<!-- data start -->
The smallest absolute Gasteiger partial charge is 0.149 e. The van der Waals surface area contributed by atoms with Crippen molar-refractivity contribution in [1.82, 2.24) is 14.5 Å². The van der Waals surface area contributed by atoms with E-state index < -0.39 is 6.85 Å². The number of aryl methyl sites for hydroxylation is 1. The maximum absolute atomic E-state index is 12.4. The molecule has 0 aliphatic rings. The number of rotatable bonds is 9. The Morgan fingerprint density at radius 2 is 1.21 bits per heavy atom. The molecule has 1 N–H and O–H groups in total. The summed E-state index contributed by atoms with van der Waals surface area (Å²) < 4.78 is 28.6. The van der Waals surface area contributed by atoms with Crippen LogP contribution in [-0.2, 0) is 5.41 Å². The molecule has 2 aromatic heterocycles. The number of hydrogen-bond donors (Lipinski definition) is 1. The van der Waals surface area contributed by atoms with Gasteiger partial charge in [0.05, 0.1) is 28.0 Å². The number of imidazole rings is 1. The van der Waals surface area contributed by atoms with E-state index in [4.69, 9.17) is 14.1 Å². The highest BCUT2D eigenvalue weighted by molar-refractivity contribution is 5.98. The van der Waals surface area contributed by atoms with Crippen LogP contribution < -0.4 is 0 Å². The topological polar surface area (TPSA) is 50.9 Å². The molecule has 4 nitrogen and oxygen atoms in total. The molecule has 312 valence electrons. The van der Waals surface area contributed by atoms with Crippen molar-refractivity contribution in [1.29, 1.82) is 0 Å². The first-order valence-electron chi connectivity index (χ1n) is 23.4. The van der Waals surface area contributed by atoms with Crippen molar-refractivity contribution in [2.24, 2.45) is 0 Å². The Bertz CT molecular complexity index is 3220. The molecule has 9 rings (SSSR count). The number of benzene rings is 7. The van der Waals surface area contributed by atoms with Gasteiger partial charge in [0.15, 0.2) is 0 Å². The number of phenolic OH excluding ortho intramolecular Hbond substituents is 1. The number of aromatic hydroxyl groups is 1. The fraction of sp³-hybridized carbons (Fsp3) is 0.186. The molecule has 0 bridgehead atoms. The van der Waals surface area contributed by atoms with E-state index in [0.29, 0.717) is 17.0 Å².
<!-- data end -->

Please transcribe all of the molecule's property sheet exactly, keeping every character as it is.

The smallest absolute Gasteiger partial charge is 0.149 e. The van der Waals surface area contributed by atoms with Crippen molar-refractivity contribution in [1.82, 2.24) is 14.5 Å². The van der Waals surface area contributed by atoms with E-state index < -0.39 is 6.85 Å². The number of aryl methyl sites for hydroxylation is 1. The maximum absolute atomic E-state index is 12.4. The molecule has 0 aliphatic rings. The number of rotatable bonds is 9. The Morgan fingerprint density at radius 2 is 1.21 bits per heavy atom. The molecule has 1 N–H and O–H groups in total. The summed E-state index contributed by atoms with van der Waals surface area (Å²) < 4.78 is 28.6. The van der Waals surface area contributed by atoms with Crippen LogP contribution in [-0.2, 0) is 5.41 Å². The molecule has 2 aromatic heterocycles. The number of hydrogen-bond donors (Lipinski definition) is 1. The van der Waals surface area contributed by atoms with Gasteiger partial charge in [0.05, 0.1) is 28.0 Å². The number of imidazole rings is 1. The van der Waals surface area contributed by atoms with E-state index in [4.69, 9.17) is 14.1 Å². The highest BCUT2D eigenvalue weighted by molar-refractivity contribution is 5.98. The van der Waals surface area contributed by atoms with Crippen LogP contribution < -0.4 is 0 Å². The topological polar surface area (TPSA) is 50.9 Å². The molecule has 4 nitrogen and oxygen atoms in total. The molecule has 312 valence electrons. The van der Waals surface area contributed by atoms with Crippen molar-refractivity contribution in [1.29, 1.82) is 0 Å². The first-order valence-electron chi connectivity index (χ1n) is 23.4. The van der Waals surface area contributed by atoms with Crippen molar-refractivity contribution in [2.24, 2.45) is 0 Å². The Bertz CT molecular complexity index is 3220. The molecule has 9 rings (SSSR count). The number of benzene rings is 7. The van der Waals surface area contributed by atoms with Gasteiger partial charge in [0.15, 0.2) is 0 Å². The number of phenolic OH excluding ortho intramolecular Hbond substituents is 1. The number of aromatic hydroxyl groups is 1. The fraction of sp³-hybridized carbons (Fsp3) is 0.186. The molecule has 0 bridgehead atoms. The van der Waals surface area contributed by atoms with E-state index in [0.29, 0.717) is 17.0 Å².